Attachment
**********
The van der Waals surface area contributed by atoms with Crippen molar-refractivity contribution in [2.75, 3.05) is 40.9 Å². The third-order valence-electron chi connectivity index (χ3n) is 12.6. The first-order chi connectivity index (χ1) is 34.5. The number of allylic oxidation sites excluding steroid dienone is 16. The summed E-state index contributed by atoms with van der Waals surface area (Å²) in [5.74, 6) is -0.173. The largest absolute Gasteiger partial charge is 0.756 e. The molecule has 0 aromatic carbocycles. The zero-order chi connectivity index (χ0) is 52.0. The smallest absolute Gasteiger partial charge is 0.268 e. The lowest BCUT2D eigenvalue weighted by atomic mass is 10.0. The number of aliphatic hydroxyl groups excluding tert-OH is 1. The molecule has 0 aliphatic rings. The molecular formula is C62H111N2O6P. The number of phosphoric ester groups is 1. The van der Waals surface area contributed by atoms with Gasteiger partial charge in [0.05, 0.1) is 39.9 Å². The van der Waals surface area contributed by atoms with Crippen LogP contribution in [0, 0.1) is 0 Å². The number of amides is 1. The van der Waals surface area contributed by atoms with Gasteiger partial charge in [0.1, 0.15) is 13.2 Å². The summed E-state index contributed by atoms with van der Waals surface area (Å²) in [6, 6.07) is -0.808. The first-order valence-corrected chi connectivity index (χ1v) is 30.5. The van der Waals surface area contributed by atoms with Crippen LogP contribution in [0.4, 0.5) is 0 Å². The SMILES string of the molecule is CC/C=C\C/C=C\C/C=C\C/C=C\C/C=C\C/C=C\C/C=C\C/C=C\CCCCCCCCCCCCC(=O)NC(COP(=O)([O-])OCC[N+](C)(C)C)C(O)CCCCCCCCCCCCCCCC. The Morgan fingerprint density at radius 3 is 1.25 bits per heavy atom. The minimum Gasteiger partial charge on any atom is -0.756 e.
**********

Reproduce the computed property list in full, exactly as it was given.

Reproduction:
The van der Waals surface area contributed by atoms with Crippen molar-refractivity contribution in [2.75, 3.05) is 40.9 Å². The third-order valence-electron chi connectivity index (χ3n) is 12.6. The first-order chi connectivity index (χ1) is 34.5. The number of allylic oxidation sites excluding steroid dienone is 16. The summed E-state index contributed by atoms with van der Waals surface area (Å²) in [5.74, 6) is -0.173. The largest absolute Gasteiger partial charge is 0.756 e. The molecule has 0 aromatic carbocycles. The zero-order chi connectivity index (χ0) is 52.0. The smallest absolute Gasteiger partial charge is 0.268 e. The lowest BCUT2D eigenvalue weighted by atomic mass is 10.0. The number of aliphatic hydroxyl groups excluding tert-OH is 1. The molecule has 0 aliphatic rings. The molecular formula is C62H111N2O6P. The number of phosphoric ester groups is 1. The van der Waals surface area contributed by atoms with Gasteiger partial charge in [0.05, 0.1) is 39.9 Å². The van der Waals surface area contributed by atoms with Crippen LogP contribution in [0, 0.1) is 0 Å². The number of amides is 1. The van der Waals surface area contributed by atoms with Gasteiger partial charge in [0.1, 0.15) is 13.2 Å². The summed E-state index contributed by atoms with van der Waals surface area (Å²) in [6, 6.07) is -0.808. The first-order valence-corrected chi connectivity index (χ1v) is 30.5. The van der Waals surface area contributed by atoms with Crippen LogP contribution in [0.4, 0.5) is 0 Å². The SMILES string of the molecule is CC/C=C\C/C=C\C/C=C\C/C=C\C/C=C\C/C=C\C/C=C\C/C=C\CCCCCCCCCCCCC(=O)NC(COP(=O)([O-])OCC[N+](C)(C)C)C(O)CCCCCCCCCCCCCCCC. The Morgan fingerprint density at radius 3 is 1.25 bits per heavy atom. The minimum Gasteiger partial charge on any atom is -0.756 e.